Let’s call a spade a spade: activist group agenda is radical, irrational

Let’s call a spade a spade: activist

group agenda is radical, irrational


Nov. 30, 2017


Let’s call a spade a spade.

Direct Action Everywhere (DxE), the animal rights group out of Berkeley, Calif. that claims to have conducted a nine-month investigation of a Moroni turkey farm, has a radical and irrational agenda.

It wants everybody, worldwide, to stop eating meat and poultry. The obvious corollary is that it wants all farms and ranches producing livestock and poultry to go out of business.

The group’s video, photos and picture of a Norbest inspection report, as well as its disruption of a turkey pardoning event at the Utah State Capitol, should be considered in the context of that agenda.

In other words, the group’s supposed expose of the Norbest-affiliated turkey farm should be taken with a grain of salt.

Humane treatment of animals is a critical issue. Many groups and individuals, such as the American Society for Prevention of Cruelty to Animals (ASPCA) and locally, the Utah Humane Society, Best Friends and various rescue organizations, make meaningful contributions to animal welfare by identifying and shutting down puppy mills and pet hoarders, rescuing neglected and abused animals, helping with spaying and neutering of pets, and facilitating pet adoptions.

Animal welfare groups have helped get tougher laws against animal abuse passed through the Utah Legislature. Under the laws, people can go to jail or prison for callous actions, such as shooting and killing a neighbor’s pet. We support those laws.

In agriculture, treatment of livestock and poultry, including humane slaughter of animals, is governed by national and state government standards. USDA and the Utah Department of Agriculture and Food are charged with enforcing the standards.

To our knowledge, Norbest, and its predecessor company, Moroni Feed, have typically exceeded the standards.

It is in Norbest’s and the turkey growers’ interests to create optimum conditions for the health of their turkeys. We believe 99 percent of the time, they do just that.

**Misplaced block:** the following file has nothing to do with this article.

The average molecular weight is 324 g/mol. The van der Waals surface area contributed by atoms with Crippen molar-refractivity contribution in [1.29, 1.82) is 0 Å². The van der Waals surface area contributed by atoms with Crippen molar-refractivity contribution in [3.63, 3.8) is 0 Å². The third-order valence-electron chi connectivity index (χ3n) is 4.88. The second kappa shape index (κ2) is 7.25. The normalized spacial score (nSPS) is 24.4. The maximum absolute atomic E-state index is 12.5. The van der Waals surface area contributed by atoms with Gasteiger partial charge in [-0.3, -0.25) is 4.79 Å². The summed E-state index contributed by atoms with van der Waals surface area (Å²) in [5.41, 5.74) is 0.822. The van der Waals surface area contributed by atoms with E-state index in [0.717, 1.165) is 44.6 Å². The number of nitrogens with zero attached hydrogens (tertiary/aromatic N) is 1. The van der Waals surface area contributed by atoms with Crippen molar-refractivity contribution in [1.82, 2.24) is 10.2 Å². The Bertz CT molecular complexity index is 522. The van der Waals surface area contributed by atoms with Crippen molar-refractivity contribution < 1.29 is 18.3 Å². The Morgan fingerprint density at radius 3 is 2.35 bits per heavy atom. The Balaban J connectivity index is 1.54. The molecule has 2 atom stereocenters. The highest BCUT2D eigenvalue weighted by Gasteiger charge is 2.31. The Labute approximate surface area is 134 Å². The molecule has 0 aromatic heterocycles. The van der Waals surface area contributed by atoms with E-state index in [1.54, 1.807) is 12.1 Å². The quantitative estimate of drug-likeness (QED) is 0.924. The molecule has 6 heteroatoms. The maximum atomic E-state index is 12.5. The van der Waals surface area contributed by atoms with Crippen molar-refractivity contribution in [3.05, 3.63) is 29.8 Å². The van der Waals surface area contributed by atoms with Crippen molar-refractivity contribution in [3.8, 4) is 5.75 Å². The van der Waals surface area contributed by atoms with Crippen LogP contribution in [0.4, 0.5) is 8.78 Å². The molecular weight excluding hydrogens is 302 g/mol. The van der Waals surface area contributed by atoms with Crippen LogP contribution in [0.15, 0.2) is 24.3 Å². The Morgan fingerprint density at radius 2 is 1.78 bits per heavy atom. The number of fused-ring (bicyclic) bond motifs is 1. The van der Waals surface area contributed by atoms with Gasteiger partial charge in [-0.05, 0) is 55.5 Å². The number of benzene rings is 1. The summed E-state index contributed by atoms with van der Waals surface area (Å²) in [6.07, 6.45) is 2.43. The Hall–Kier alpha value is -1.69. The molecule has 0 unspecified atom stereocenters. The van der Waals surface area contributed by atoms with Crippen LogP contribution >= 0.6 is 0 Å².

Apparently, the grower who was the target of the DxE investigation was not in compliance with all Norbest protocols. But Norbest claims it was already on top of the problem. The company says it identified violations in its own routine inspection, ordered the grower to correct the problems, and ended up confiscating the grower’s turkeys—all before the DxE report was released.

Even if there were problems in the grower’s operation, may we suggest he deserves assistance and support, not public criticism, from Norbest, fellow growers and the public.

There’s nothing more frightening for a turkey grower than a disease getting into one of his sheds. The turkey business is marginal at best. A shed being wiped out can cost a grower $100,000 or more. One can understand the temptation to use antibiotics, even though Norbest policy does not permit them.

In an interview with one of the DxE activists, the Messenger asked how the group would propose to replace the jobs and economic benefits of the turkey industry in Sanpete County if Norbest were shut down.

His response speaks for itself. He said any money Norbest receives from government subsidization should be redirected to social programs and welfare payments for everyone in the county working in the industry.

According to meat industry statistics, Americans consumed 214 pounds of meat and poultry per capita in 2016.

Does DxE have a plan to replace that protein source with vegetables? We doubt it.

It appears the group’s only strategy is publicity seeking via disruptive and in some cases illegal actions, such as sneaking around a turkey farm to shoot videotape, stealing piglets from a hog farm, and horning in on a governor’s talk to school children.